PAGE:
This Startup Founder Is Saving 1.4 Million Websites From Hurricane Sandy
Julie Bort | Oct. 30, 2012, 4:03 PM
Massive flooding from Hurricane Sandy has taken out a bunch of important data centers in New York and New Jersey.
But its also lead to some incredible stories of brotherly love, including this one from New York startup Squarespace.
As Sandy swept into town, data centers Internap and Peer 1, both located at 75 Broad Street in lower Manhattan, were flooded.
Some customers, like Fog Creek Software, had parts of their websites go down.
Peer 1 customer Anthony Casalena, founder and CEO of Squarespace, was determined not to let that happen. Squarespace has tens of thousands of users who have created 1.4 million websites—so that's a big chunk of the Web Casalena has on his hands.
When he heard about the flooding, he headed over to the building, ready to carry replacement fuel up the stairs took the roof in plastic water bottles if that's what it took. A crew of people have been acting as a manual fuel pipe ever since but working that way "is not sustainable" he says. So far, his websites are safe: As of an hour ago, Squarespace was still online.
UPDATE: Casalena contacted Business Insider to say that credit for keeping the data center up should go to the Peer1 folks, particularly the main engineer onsite, Mike Mazzei. There will be a shutdown at some point but he's hoping it will be for a minimal amount of time.
Here's his story, as posted to the Squarespace status blog:
Anthony here. Just wanted to share a personal update now that I have a moment.
At around 9:00 this morning upon hearing about the fuel situation at Peer 1, I decided to head out and see if I could lend a hand. The streets of Manhattan near where I live (Soho—not in the evacuation zones) are in not-so-bad shape right now, but the damage left from the flooding in the evacuation zones is significant and real.
I’m sitting in our datacenter NOC [network operations center] at 75 Broad St. Not that it’s been pointed out to me, but there are beds set up on the tiled floor here from the great team at Peer 1 who stayed to monitor the situation overnight. These guys have incredible commitment to keeping everything running, and it’s great to see.
Normally, power loss would not be a major problem for our datacenter—Peer1 stayed online during the major Manhattan power outage in 2003 that lasted for days, and we preemptively shifted to backup power around 4:00 pm yesterday predicting that Con Edison would be shutting off power in evacuation zones. Given the nature of the flooding, this situation escalated greatly, submerging our reserve fuel in the basement, shutting off the elevators, and damaging the pumps required to get this fuel to the generator on the 17th floor.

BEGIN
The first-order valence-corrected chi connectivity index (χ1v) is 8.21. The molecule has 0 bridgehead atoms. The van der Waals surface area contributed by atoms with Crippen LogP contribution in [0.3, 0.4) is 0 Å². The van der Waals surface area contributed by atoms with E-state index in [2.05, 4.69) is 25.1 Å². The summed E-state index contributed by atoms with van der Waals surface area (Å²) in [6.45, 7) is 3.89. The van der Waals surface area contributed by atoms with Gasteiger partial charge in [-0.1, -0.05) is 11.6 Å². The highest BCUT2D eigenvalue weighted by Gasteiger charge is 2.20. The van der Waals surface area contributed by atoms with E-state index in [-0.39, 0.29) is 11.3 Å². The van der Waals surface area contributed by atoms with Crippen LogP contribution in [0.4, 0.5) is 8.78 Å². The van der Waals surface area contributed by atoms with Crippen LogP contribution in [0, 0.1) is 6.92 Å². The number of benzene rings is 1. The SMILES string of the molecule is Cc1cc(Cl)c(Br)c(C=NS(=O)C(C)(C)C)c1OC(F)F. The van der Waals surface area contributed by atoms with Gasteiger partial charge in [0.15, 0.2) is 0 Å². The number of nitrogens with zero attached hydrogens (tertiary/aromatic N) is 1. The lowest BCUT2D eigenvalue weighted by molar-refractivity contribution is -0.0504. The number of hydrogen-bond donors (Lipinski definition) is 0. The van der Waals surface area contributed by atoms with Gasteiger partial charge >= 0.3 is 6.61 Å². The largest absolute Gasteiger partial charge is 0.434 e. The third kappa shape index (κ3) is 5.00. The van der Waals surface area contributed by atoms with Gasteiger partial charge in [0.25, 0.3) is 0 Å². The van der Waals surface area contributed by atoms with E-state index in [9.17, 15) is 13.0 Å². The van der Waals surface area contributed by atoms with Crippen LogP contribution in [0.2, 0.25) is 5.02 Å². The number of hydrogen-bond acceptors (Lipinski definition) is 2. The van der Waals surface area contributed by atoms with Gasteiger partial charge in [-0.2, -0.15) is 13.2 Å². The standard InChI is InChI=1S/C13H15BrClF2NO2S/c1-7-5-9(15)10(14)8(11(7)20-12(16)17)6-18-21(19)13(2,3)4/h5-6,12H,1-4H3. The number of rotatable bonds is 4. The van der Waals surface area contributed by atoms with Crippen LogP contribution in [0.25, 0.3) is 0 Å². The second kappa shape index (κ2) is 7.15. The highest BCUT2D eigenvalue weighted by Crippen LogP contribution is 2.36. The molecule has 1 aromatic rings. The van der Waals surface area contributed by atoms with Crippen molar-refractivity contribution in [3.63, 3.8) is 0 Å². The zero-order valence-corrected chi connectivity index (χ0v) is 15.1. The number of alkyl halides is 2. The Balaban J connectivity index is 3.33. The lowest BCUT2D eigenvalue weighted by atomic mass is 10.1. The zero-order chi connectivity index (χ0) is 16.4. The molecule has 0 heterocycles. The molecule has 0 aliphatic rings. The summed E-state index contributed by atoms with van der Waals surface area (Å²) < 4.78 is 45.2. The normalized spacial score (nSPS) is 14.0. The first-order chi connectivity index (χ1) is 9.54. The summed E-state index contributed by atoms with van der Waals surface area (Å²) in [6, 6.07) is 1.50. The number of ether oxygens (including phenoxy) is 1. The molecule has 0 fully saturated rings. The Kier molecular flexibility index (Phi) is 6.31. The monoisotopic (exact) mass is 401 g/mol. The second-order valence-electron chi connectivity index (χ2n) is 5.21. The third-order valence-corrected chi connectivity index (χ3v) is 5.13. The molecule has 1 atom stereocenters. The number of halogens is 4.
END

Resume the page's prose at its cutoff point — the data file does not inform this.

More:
My reasons for coming to the datacenter were twofold: one was simply to help and do whatever I could to help us (and the whole building) stay online. The other was to send our systems team the absolute final signal to perform a clean shutdown of our infrastructure should we be moments away from total power loss. Generally, clean shutdowns are preferable to abrupt halts, since code halting in a known state is better than code halting in an unknown state.
We had an initial warning that 10:45 am was going to be the clean shutdown time. To determine how much time we have remaining, engineers are taking readings at particular time intervals to attempt to determine how quickly we are depleting. The tank readings are behaving somewhat erratically, as there is another mechanism replenishing it from a separate fuel header. Some of our recent readings seem more optimistic, but it is impossible to predict how much fuel remains in this header at this time. As of this writing, we have at least 45 minutes left.
Bridges to the island are open right now, and we currently have a fuel truck en route. We have approval from the building to manually carry fuel up in plastic water bottles, and we have a number of our team on-site to carry fuel up the stairs as needed. I do not know if the manual plan will be successful, but we will certainly try.
Unfortunately, I do not have more information on a final resolution to this issue. You should still expect Squarespace to go offline at some point because of the hurricane’s aftermath, but we will do our best to keep that downtime to a minimum. Once we have a reliable stream of fuel to the building, it will go online independently of any other grid issues related to ConEdison and lower Manhattan in general.
We’ll continue to keep you posted. Thank you for your patience.